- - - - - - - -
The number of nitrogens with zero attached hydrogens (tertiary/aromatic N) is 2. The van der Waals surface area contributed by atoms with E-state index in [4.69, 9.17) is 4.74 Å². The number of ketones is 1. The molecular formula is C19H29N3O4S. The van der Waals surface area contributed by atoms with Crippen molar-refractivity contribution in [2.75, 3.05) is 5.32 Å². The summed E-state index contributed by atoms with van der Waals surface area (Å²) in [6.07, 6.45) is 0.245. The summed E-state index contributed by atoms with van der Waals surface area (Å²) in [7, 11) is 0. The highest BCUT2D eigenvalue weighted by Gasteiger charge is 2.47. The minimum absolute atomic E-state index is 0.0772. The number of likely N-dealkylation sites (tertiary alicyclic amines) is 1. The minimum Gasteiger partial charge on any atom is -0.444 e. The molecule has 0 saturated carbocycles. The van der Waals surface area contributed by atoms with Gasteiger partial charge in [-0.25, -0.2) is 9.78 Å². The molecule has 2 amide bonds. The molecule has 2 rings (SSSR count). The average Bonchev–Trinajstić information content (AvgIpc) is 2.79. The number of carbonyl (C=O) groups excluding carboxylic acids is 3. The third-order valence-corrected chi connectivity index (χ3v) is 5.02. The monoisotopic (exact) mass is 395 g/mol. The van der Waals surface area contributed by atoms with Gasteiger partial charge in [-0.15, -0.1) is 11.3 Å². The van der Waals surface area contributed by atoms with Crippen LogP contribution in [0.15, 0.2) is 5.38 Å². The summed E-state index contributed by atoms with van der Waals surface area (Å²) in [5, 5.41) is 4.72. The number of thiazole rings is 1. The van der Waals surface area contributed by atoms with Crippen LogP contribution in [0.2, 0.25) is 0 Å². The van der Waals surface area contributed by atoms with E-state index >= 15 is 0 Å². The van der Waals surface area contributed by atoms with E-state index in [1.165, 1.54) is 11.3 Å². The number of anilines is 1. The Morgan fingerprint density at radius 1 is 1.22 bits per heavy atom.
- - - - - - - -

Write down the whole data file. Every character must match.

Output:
The number of nitrogens with zero attached hydrogens (tertiary/aromatic N) is 2. The van der Waals surface area contributed by atoms with E-state index in [4.69, 9.17) is 4.74 Å². The number of ketones is 1. The molecular formula is C19H29N3O4S. The van der Waals surface area contributed by atoms with Crippen molar-refractivity contribution in [2.75, 3.05) is 5.32 Å². The summed E-state index contributed by atoms with van der Waals surface area (Å²) in [6.07, 6.45) is 0.245. The summed E-state index contributed by atoms with van der Waals surface area (Å²) in [7, 11) is 0. The highest BCUT2D eigenvalue weighted by Gasteiger charge is 2.47. The minimum absolute atomic E-state index is 0.0772. The number of likely N-dealkylation sites (tertiary alicyclic amines) is 1. The minimum Gasteiger partial charge on any atom is -0.444 e. The molecule has 0 saturated carbocycles. The van der Waals surface area contributed by atoms with Gasteiger partial charge in [-0.25, -0.2) is 9.78 Å². The molecule has 2 amide bonds. The molecule has 2 rings (SSSR count). The average Bonchev–Trinajstić information content (AvgIpc) is 2.79. The number of carbonyl (C=O) groups excluding carboxylic acids is 3. The third-order valence-corrected chi connectivity index (χ3v) is 5.02. The monoisotopic (exact) mass is 395 g/mol. The van der Waals surface area contributed by atoms with Gasteiger partial charge in [-0.15, -0.1) is 11.3 Å². The van der Waals surface area contributed by atoms with Crippen LogP contribution in [0.15, 0.2) is 5.38 Å². The summed E-state index contributed by atoms with van der Waals surface area (Å²) in [5, 5.41) is 4.72. The number of thiazole rings is 1. The van der Waals surface area contributed by atoms with Crippen LogP contribution in [0.2, 0.25) is 0 Å². The van der Waals surface area contributed by atoms with E-state index >= 15 is 0 Å². The van der Waals surface area contributed by atoms with E-state index in [1.165, 1.54) is 11.3 Å². The number of anilines is 1. The Morgan fingerprint density at radius 1 is 1.22 bits per heavy atom.